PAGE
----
Original limited edition poster from artist John “Crash” Matos with every purchase above $200
Wendy and LaRae Kangas are the sisters behind the petite East Village boutique, duo nyc, which features vintage + modern clothing and accessories. Their aim is to introduce emerging independent designers and to provide a well-edited vintage selection. “We want duo nyc to be an inviting place for our clients and to express our own vision by filling our shop with pieces that are timeless and modern.”
20% off storewide + complementary drinks May have items suitable for WPA Teen Gift Drive
Dusty Buttons carries vintage and new US made or Fair Trade Certified dresses. Our heart is with the 1940s and 1950s so there is a definite nod to that era. We also carry new European footwear, a gal can never have to many beautiful comfortable shoes!
The Exit9 mission is to put a little fun, joy, diversity and diversion into daily life while adding flavor to the neighborhood. We hope you’ll find our creative selection of gifts and novelties fun. And every morning when we unlock and roll up the steel gates we know that, along with our fellow small businesses nearby, we are keeping up the vibe.
15% off all items (including those already on sale!)
Suggestions for WPA donation: hats, gloves, t-shirts, jewelry, wallets, handbags
Gallery Vercon features contemporary women’s clothing and accessories ranging from hats to scarves to locally designed jewelry. Unique materials and designs make this eclectic boutique an East Village must-see.
GOAT-MILK Kidware is a brand of basics for babies and kids. All our garments are made of 100% organic cotton. The line is made up of unique and simple pieces like thermal tops and bottoms and includes onesies, underwear and tank tops.
For over 16 years, Love Shine has been been making cool and eclectic bags that are both stylish and durable. Locally produced by hand, our canvas bags (adorned with a variety of ribbon trimmed images) can be seen all around city.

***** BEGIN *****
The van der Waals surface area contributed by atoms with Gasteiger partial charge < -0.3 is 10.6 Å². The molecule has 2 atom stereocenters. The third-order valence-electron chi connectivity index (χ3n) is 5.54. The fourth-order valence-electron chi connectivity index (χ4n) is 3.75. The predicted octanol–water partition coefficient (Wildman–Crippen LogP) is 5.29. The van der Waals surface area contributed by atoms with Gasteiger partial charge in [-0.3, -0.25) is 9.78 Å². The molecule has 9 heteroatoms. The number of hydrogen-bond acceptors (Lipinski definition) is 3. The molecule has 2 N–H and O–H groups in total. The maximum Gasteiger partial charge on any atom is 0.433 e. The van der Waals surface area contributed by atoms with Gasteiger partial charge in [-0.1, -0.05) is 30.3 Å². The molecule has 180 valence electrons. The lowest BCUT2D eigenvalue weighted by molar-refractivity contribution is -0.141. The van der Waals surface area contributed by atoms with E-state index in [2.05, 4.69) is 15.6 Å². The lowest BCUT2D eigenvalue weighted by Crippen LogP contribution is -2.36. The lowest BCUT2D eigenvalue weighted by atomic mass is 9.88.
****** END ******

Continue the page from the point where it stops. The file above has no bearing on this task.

20% discount store wide + refreshments. Open till 9:30 p.m.
Parlor offers the elevated craft of hairdressing with a variety of specialties in all hair textures. Guiding you through superior customer service, utlizing the most current methods and trends we transform your image to where you want it to be.
Drop in and request a facial or make an appointment, and receive a complimentary lip saver.
Physical GraffiTea sells organic loose leaf teas and herbs by the ounce as well as tea pots and accessories. We also offer drinks to stay or to go, including hot or iced teas, lattes, matcha, and Kombucha on tap. We believe in using tea and herbs to support health and happiness in one’s life. We are located in the ground floor retail space of the historic “Physical Graffiti” buildings that graced the cover of the Led Zeppelin album of the same name.
The Shape of Lies is 98% pure Manhattan. We showcase small artists producing locally and offer unique designs & signature pieces. Opened in 1979 we’re now one of the last Mom & Pop live work storefronts in the East Village. As our neighbors know; when the lights on you can always knock for gifting emergencies….we live in the back!
Stop in and bring your coupon. OPEN 12 to 9 every day till Christmas. Shop 24/7 at ShapeOfLies.com
Do you live in the East Village? Or love to visit? Don’t get here often enough?
Let us know what you think! Take our short surveyby November 22nd to help us determine where and how people are spending in the community.
Goals of the survey: Help to identify what types of retail are missing from the East Village Assess affordability of products in the neighborhood Determine how often people are spending money in the East Village
Capture information on neighborhood demographics and other retail factors
The survey is part of the of the organization’s retail diversity campaign, which advocates for increased diversity of available retail and local services for residents within the East Village. Learn more at our website: www.evccnyc.org.
The East Village Consumer Survey is made possible with the support of AvenueNYC, a program of the NYC Department of Small Business Services.